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Archive of Articles in the "American Society" Category

Friday Talking Points -- Let's Replace Columbus Day With Leif Eriksson Day!

[ Posted Friday, August 16th, 2019 – 17:01 UTC ]

This week, the Wall Street Journal revealed that Donald Trump, for some strange reason, now wants to try to buy Greenland again. The Washington Post later followed up on the story:

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Spinning A Conspiracy Theory Of My Own

[ Posted Tuesday, August 13th, 2019 – 16:50 UTC ]

Donald Trump finally had to admit today that his tariffs are actually paid by American consumers and not China (as he's been saying all along). This is a fairly basic economic concept, but Trump has deluded himself up to this point that up is down and black is white. Finally, cracks are showing in this facade. The Trump administration announced (after a disastrous day on the stock market) that they would be holding off on inflicting another round of tariffs in September, and instead would wait until the middle of December to add this new tax to thousands of products made in China. This way, American consumers won't get hit by the Trump tax when they do all their Christmas shopping. But if Trump's version of reality were correct -- that China was paying all the tariffs -- then Christmas wouldn't even matter and there would be no reason to delay the new tariff. Trump even reluctantly had to admit this out loud to a reporter (although he included caveats like: "just in case some of the tariffs would have an impact on U.S. consumers").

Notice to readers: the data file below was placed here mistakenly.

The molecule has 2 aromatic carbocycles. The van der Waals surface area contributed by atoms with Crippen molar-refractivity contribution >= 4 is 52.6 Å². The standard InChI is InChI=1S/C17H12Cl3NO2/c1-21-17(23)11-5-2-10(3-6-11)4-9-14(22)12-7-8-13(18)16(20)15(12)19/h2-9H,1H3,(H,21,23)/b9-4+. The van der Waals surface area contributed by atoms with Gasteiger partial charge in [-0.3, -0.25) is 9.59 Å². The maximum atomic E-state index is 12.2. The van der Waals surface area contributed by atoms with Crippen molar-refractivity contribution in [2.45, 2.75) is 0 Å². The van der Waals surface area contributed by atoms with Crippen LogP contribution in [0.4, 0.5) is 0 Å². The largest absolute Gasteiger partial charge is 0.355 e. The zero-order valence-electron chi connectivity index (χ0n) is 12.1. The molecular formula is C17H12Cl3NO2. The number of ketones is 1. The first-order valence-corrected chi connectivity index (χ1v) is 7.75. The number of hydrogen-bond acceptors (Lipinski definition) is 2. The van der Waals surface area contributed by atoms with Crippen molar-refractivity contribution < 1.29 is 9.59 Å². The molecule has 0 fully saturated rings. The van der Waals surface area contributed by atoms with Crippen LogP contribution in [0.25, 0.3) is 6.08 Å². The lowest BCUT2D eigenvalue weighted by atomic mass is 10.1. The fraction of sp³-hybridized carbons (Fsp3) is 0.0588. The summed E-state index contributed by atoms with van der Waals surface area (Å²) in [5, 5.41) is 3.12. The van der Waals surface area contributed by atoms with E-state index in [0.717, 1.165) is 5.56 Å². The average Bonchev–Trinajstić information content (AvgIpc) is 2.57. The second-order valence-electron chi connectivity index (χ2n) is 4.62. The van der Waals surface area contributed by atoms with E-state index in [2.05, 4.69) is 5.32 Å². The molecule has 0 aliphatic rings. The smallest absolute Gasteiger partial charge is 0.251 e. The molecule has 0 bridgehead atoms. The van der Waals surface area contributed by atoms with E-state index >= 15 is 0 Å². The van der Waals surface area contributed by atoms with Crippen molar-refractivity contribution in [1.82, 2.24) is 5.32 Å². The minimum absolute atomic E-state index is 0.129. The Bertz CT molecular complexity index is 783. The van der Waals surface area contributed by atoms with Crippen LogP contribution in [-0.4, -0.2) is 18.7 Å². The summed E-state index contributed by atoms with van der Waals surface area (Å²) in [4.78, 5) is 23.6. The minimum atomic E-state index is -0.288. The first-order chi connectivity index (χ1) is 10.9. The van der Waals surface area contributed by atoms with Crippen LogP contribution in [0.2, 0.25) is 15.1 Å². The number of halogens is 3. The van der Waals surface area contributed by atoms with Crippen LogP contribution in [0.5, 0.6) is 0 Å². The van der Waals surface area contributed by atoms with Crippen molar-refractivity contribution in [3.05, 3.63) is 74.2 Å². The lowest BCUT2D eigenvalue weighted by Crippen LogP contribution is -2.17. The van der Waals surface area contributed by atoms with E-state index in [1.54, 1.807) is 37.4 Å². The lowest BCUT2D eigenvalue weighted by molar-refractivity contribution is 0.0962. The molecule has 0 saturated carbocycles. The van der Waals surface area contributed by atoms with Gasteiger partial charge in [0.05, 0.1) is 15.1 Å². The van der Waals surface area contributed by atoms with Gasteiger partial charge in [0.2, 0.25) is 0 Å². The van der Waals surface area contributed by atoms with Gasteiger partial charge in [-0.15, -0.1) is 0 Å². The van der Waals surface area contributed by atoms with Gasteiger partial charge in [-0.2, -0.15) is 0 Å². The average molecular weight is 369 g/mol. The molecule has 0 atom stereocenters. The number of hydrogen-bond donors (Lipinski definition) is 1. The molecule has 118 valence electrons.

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Possible 2020 Blue Pickups

[ Posted Monday, August 12th, 2019 – 17:16 UTC ]

The big story from the 2020 presidential election was the previously solid-blue states that flipped for Trump. Democrats still fixate on the roughly 70,000 votes it would have taken for them to hold onto three states in what had previously been considered solid Democratic states (part of the famous "Big Blue Wall," in other words): Wisconsin, Michigan, and Pennsylvania. Was this a new demographic change, as blue-collar workers completed a journey they had begun in 1980 (they were originally called "Reagan Democrats," if you'll remember)? Did this shift in the red/blue map presage a much tougher road to victory for any future Democrat?

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Friday Talking Points -- The Fallout Continues

[ Posted Friday, August 9th, 2019 – 17:27 UTC ]

Will anything actually change this time around? Will these mass shootings finally spur the politicians to act, when all the others didn't? While it's easy to be pessimistic, since it is rare indeed that anything happens after such tragedies, perhaps this time is different. We couldn't say why this time seems to have had more of an impact than the other 250 times it has happened this year, but so far it has. Perhaps it was the fact that there were multiple mass shootings in a single day or perhaps it was the high body count or perhaps it was the El Paso gunman's obvious racist motivation, but for whatever reason this time could be different.

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A Real Twitter War

[ Posted Thursday, August 8th, 2019 – 17:15 UTC ]

A real Twitter war has now erupted. This is not a mere "tweetstorm," where people snipe at each other through Twitter messages, this is a dispute between Twitter itself and what looks to be the entire Republican Party election machine. How it all ends nobody knows, but it was almost inevitable that Twitter would eventually get sucked in to the partisan divide in one way or another. In this growing conflict, Twitter fired the first shot, by locking up Mitch McConnell's election site for posting a threatening video (the video was of protesters outside Mitch's house threatening him, so it wasn't like the campaign was threatening anyone else, in all fairness). The Republicans have returned fire by announcing they are pulling all election Twitter ad spending. So far, neither side has blinked.